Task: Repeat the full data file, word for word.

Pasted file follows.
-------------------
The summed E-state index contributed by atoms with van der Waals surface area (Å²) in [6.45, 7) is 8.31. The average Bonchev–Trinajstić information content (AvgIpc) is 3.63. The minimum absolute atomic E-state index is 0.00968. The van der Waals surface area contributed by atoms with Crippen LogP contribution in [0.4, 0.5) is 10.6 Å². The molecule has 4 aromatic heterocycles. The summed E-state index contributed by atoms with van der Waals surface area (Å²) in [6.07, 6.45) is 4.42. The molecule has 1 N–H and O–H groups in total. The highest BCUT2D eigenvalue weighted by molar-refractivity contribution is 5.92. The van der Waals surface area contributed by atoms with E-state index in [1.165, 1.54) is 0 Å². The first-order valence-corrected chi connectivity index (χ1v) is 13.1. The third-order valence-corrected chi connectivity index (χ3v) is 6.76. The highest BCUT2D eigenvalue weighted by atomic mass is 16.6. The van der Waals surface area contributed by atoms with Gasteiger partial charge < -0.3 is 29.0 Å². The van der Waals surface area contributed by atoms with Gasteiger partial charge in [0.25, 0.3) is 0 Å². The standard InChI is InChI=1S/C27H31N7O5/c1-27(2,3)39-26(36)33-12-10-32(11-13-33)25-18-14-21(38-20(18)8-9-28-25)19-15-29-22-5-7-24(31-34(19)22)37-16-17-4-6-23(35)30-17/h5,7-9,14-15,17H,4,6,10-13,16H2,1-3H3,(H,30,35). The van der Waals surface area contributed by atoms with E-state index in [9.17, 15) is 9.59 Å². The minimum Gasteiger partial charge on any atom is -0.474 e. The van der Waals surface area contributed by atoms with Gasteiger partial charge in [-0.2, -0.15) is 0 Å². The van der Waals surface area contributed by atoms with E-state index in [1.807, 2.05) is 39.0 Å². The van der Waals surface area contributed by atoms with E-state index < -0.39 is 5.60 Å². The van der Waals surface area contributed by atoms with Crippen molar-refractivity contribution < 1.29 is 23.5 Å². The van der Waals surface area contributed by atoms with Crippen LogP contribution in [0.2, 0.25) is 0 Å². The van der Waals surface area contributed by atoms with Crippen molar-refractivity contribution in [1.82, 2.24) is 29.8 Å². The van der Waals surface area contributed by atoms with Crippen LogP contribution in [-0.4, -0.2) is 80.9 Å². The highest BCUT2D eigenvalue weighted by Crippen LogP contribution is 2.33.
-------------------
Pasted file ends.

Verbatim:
The summed E-state index contributed by atoms with van der Waals surface area (Å²) in [6.45, 7) is 8.31. The average Bonchev–Trinajstić information content (AvgIpc) is 3.63. The minimum absolute atomic E-state index is 0.00968. The van der Waals surface area contributed by atoms with Crippen LogP contribution in [0.4, 0.5) is 10.6 Å². The molecule has 4 aromatic heterocycles. The summed E-state index contributed by atoms with van der Waals surface area (Å²) in [6.07, 6.45) is 4.42. The molecule has 1 N–H and O–H groups in total. The highest BCUT2D eigenvalue weighted by molar-refractivity contribution is 5.92. The van der Waals surface area contributed by atoms with E-state index in [1.165, 1.54) is 0 Å². The first-order valence-corrected chi connectivity index (χ1v) is 13.1. The third-order valence-corrected chi connectivity index (χ3v) is 6.76. The highest BCUT2D eigenvalue weighted by atomic mass is 16.6. The van der Waals surface area contributed by atoms with Gasteiger partial charge < -0.3 is 29.0 Å². The van der Waals surface area contributed by atoms with Gasteiger partial charge in [0.25, 0.3) is 0 Å². The standard InChI is InChI=1S/C27H31N7O5/c1-27(2,3)39-26(36)33-12-10-32(11-13-33)25-18-14-21(38-20(18)8-9-28-25)19-15-29-22-5-7-24(31-34(19)22)37-16-17-4-6-23(35)30-17/h5,7-9,14-15,17H,4,6,10-13,16H2,1-3H3,(H,30,35). The van der Waals surface area contributed by atoms with E-state index in [9.17, 15) is 9.59 Å². The minimum Gasteiger partial charge on any atom is -0.474 e. The van der Waals surface area contributed by atoms with Gasteiger partial charge in [-0.2, -0.15) is 0 Å². The van der Waals surface area contributed by atoms with E-state index in [1.807, 2.05) is 39.0 Å². The van der Waals surface area contributed by atoms with E-state index < -0.39 is 5.60 Å². The van der Waals surface area contributed by atoms with Crippen molar-refractivity contribution < 1.29 is 23.5 Å². The van der Waals surface area contributed by atoms with Crippen LogP contribution in [0.2, 0.25) is 0 Å². The van der Waals surface area contributed by atoms with Crippen molar-refractivity contribution in [1.82, 2.24) is 29.8 Å². The van der Waals surface area contributed by atoms with Crippen LogP contribution in [-0.4, -0.2) is 80.9 Å². The highest BCUT2D eigenvalue weighted by Crippen LogP contribution is 2.33.